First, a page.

Excellent Summation

    OWS Being Misdirected?

    "Yo, braheems, word of advice: you should be directing your righteous rage against the professors, faculty and admin of your chosen school of hard ownage. You went there, they gave you a shitty, useless liberal arts degree and saddled you with mounds of debt. You compounded that debt because the college experience just wouldn’t be intellectual enough if you didn’t splurge on status whoring necessities like $5 lattes and Macbook pros. Now the world is changing with smart and industrious billion-plus Chinese coming on board to gut the value of your social media relations dreamjobs that you and the rest of the country wants and you’re pissed about it. Truth is, the university system is the droid you’re looking for.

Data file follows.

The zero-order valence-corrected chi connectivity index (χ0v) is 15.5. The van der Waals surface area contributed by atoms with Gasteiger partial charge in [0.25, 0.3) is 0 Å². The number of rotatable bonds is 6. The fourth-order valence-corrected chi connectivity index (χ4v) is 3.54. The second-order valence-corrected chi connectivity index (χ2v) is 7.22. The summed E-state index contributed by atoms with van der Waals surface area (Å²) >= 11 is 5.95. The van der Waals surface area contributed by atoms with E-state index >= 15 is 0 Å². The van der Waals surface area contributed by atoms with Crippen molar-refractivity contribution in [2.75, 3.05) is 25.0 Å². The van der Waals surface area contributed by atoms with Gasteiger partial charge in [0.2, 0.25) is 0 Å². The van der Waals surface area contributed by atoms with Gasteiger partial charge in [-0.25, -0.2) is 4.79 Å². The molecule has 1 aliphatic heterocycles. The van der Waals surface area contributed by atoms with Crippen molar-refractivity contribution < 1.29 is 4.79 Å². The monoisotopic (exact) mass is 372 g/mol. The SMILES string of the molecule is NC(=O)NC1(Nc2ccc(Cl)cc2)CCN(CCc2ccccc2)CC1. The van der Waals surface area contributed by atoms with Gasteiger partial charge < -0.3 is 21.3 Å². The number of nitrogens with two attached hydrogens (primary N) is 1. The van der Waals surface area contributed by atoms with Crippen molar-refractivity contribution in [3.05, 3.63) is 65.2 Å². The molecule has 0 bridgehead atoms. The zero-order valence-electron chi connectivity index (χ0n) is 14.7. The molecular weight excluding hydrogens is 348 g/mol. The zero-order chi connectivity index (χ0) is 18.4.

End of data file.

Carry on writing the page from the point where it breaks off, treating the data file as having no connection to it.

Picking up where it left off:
But no, you’ll obey your professors’ marching orders and fall back on tired old protest cliches, railing against the finance fat cats when the more pertinent oppressors (in your cases) are the monopolists who run academia and the federal government which subsidizes their bust-the-inflation curve tuition hike increases with giveaway loan programs. Coupled with the credentialist zeitgeist pushing idiots into college and open borders human capital depreciation that devalues vocational work and college degrees alike, the academia fleecing steamrolls through your future. And you lash out impotently."